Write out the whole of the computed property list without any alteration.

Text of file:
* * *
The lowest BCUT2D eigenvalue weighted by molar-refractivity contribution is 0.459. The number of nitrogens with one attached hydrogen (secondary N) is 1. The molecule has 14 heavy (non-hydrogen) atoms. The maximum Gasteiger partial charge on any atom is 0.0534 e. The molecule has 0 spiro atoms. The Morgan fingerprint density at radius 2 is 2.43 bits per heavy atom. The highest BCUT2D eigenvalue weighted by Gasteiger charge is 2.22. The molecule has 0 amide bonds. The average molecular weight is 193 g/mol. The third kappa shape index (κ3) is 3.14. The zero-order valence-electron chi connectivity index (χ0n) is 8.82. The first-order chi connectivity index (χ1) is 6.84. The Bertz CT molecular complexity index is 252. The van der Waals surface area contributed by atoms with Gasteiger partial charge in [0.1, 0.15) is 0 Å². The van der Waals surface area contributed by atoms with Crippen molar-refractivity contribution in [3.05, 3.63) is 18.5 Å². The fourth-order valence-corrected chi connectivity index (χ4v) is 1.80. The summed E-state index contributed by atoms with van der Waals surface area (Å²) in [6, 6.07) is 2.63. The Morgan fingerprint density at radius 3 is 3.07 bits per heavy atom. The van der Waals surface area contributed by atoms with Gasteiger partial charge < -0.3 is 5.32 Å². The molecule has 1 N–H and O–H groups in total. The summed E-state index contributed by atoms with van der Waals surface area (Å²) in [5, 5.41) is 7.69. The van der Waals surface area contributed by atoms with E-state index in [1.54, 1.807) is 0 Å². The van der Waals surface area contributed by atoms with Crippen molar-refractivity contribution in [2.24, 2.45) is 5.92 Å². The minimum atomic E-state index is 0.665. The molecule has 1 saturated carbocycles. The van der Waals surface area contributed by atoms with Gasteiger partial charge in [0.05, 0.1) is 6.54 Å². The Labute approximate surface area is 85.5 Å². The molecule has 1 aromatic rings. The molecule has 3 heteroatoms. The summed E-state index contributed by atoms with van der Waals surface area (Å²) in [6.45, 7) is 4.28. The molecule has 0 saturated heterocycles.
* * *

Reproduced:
The lowest BCUT2D eigenvalue weighted by molar-refractivity contribution is 0.459. The number of nitrogens with one attached hydrogen (secondary N) is 1. The molecule has 14 heavy (non-hydrogen) atoms. The maximum Gasteiger partial charge on any atom is 0.0534 e. The molecule has 0 spiro atoms. The Morgan fingerprint density at radius 2 is 2.43 bits per heavy atom. The highest BCUT2D eigenvalue weighted by Gasteiger charge is 2.22. The molecule has 0 amide bonds. The average molecular weight is 193 g/mol. The third kappa shape index (κ3) is 3.14. The zero-order valence-electron chi connectivity index (χ0n) is 8.82. The first-order chi connectivity index (χ1) is 6.84. The Bertz CT molecular complexity index is 252. The van der Waals surface area contributed by atoms with Gasteiger partial charge in [0.1, 0.15) is 0 Å². The van der Waals surface area contributed by atoms with Crippen molar-refractivity contribution in [3.05, 3.63) is 18.5 Å². The fourth-order valence-corrected chi connectivity index (χ4v) is 1.80. The summed E-state index contributed by atoms with van der Waals surface area (Å²) in [6, 6.07) is 2.63. The Morgan fingerprint density at radius 3 is 3.07 bits per heavy atom. The van der Waals surface area contributed by atoms with Gasteiger partial charge < -0.3 is 5.32 Å². The molecule has 1 N–H and O–H groups in total. The summed E-state index contributed by atoms with van der Waals surface area (Å²) in [5, 5.41) is 7.69. The van der Waals surface area contributed by atoms with E-state index in [1.54, 1.807) is 0 Å². The van der Waals surface area contributed by atoms with Crippen molar-refractivity contribution in [2.24, 2.45) is 5.92 Å². The minimum atomic E-state index is 0.665. The molecule has 1 saturated carbocycles. The van der Waals surface area contributed by atoms with Gasteiger partial charge in [0.05, 0.1) is 6.54 Å². The Labute approximate surface area is 85.5 Å². The molecule has 1 aromatic rings. The molecule has 3 heteroatoms. The summed E-state index contributed by atoms with van der Waals surface area (Å²) in [6.45, 7) is 4.28. The molecule has 0 saturated heterocycles.